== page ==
“The Art of Being and Branding,” by Brian Cox

Aug 20th, 2015 | By | Category: Fiction, Prose

Lincoln—that cocky bastard, he thought. Look at him. Sitting there. So sure of himself. Long legs crossed confidently, black stovepipe hat in his lap. Lean angular head slightly bent, tilted to one side. As if pondering some great thought when really he’s just trying to catch the conversation going on behind the door.

It was so convenient being Lincoln, thought William. So… unoriginal. Like a still life of a fruit basket.

Lincoln sighed. Pulled out his pocket watch, flipped it open to check the time.

William detailed the face. Sandpaper skin appropriately worn. Heavy brows and deep-set eyes. Creases like eroded canyon rivulets running from the nose to the corner of the mouth. The mole expertly placed. Concave cheeks. Coarse beard.

Damn, he was spot on.

Wait—the shoes. Were they period? William stared hard. Black leather ankle boots, creased across the toes. Yes, he supposed so. There didn’t even appear to be lifts. Lincoln was perfect. Of course.

“Lincoln,” said Lincoln.

William looked up. “I’m sorry?” he said.

“I said I’m Lincoln.”

“Oh. Yes, I gathered,” said William.

“And you are …?”


“Riiight, Taft. Sure. The moustache and the…” Spreading his hands. “Right, gotcha. Good.” Lincoln nodded his head. “Taft… Taft… Taft—wasn’t he buried in a piano box?”

“He was, in fact, buried at Arlington Cemetery. The first of only two presidents to be buried there, I might add.”

“But in a piano box, right?” pressed Lincoln.

William ran his tongue across his top teeth. Patted at his moustache. “…Yes,” he said.

“That’s what I thought,” said Lincoln. He looked at the closed door. “You here for the commercial?”

William nodded.

“You get much work as Taft?”

“Some,” said William.

“Because I’d think being Taft is tough.”

“It’s very rewarding.”

“Oh, yeah, sure, no, I mean marketing-wise. Marketing-wise, it’s gotta be tough.”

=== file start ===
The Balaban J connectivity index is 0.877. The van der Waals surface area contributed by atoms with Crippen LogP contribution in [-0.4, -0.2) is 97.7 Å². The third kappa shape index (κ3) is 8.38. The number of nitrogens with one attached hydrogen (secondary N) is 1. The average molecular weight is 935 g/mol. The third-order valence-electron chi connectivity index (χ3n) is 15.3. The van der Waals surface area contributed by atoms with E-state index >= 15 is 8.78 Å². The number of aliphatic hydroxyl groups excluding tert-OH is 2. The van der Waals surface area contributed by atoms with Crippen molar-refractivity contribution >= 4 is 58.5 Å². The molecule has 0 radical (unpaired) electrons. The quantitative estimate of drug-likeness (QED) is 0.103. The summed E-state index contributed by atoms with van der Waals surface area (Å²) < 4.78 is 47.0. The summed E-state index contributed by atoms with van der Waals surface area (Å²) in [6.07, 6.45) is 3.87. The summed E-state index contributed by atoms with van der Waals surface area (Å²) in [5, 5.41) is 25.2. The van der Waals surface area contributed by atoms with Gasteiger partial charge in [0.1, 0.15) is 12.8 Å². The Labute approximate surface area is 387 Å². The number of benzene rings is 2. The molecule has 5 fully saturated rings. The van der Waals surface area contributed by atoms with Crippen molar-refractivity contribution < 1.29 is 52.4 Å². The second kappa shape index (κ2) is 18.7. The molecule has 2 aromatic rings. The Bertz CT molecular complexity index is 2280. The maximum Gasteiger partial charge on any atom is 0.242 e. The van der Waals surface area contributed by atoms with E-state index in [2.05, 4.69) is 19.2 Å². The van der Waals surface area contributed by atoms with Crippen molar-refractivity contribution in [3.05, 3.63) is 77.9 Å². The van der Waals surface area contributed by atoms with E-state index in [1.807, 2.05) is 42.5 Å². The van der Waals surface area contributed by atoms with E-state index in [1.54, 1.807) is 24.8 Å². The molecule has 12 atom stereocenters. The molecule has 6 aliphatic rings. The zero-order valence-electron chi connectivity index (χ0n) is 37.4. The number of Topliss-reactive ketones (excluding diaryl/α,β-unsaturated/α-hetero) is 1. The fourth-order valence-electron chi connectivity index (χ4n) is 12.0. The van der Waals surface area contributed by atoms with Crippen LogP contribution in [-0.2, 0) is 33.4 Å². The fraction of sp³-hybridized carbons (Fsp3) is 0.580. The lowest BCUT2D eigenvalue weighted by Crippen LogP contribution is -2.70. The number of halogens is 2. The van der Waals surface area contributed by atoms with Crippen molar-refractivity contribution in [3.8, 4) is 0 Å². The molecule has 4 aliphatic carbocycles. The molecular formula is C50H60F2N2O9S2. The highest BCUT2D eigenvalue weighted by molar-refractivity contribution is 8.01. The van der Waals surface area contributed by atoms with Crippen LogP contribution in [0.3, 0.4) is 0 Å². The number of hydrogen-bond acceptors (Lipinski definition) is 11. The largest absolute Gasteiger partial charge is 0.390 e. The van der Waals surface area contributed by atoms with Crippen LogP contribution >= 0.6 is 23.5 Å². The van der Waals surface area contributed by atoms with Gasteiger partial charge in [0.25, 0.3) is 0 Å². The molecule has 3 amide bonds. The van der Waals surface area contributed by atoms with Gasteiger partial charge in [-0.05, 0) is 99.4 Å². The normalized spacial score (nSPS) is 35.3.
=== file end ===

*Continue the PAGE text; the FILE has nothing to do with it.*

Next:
William blinked. Of course. Slick—that’s what Lincoln was. A poser. Just in it for what he could get out of it. The beard. The hat. The mole. All a façade. An image. Just like the others. Why should he be surprised?

“I don’t market myself,” said William.

“Oh, you got to,” said Lincoln, suddenly excited, leaning forward. “Are you kidding me? You gotta brand yourself you wanna really make it work.” He sat back. “Some advice? Taft isn’t much of a brand. You got no props—” lifting the stovepipe “—no taglines. Nothing you can put on a t-shirt. You got a website?”

William shook his head.

“You know,” said Lincoln, wagging his finger at William, “I’ve been looking at you and I bet —listen to this—you’ve already got the moustache—you drop a few pounds, get the right glasses, you know, with the cord or whatever it is, and the hat that folds up on one side and you could be Teddy Roosevelt. I’m telling ya, it’s perfect. You got props. Even a tagline. Say ‘Bully.’”

“I’m Taft,” said William.

“Go on, just once. Say, ‘Bully.’ Try it. Waggle your cheeks a bit. ‘Bully.'”

“I’m Taft.”

“I’m just saying,” said Lincoln. “You could turn that into a real brand.” He leaned forward. “A bit healthier, too, you know what I’m saying?”

The door opened and the casting director stepped out. Lincoln and William looked at him.

“Thanks for coming by,” he said, “but we’ve cast the role. Sorry.”

William looked past the director. In the room, shaking hands with people was a tall man in a white wig.

Washington, thought William. Of course. That bastard.


Defenestration-Brian CoxBrian Cox is a newspaper editor in Detroit. He’s received a variety of journalism awards and has published a handful of short stories, mostly mysteries. He’s recently taken up playwriting. He’s got two great kids and a wife, who is also great. He can be reached at bcox1001@gmail.com.

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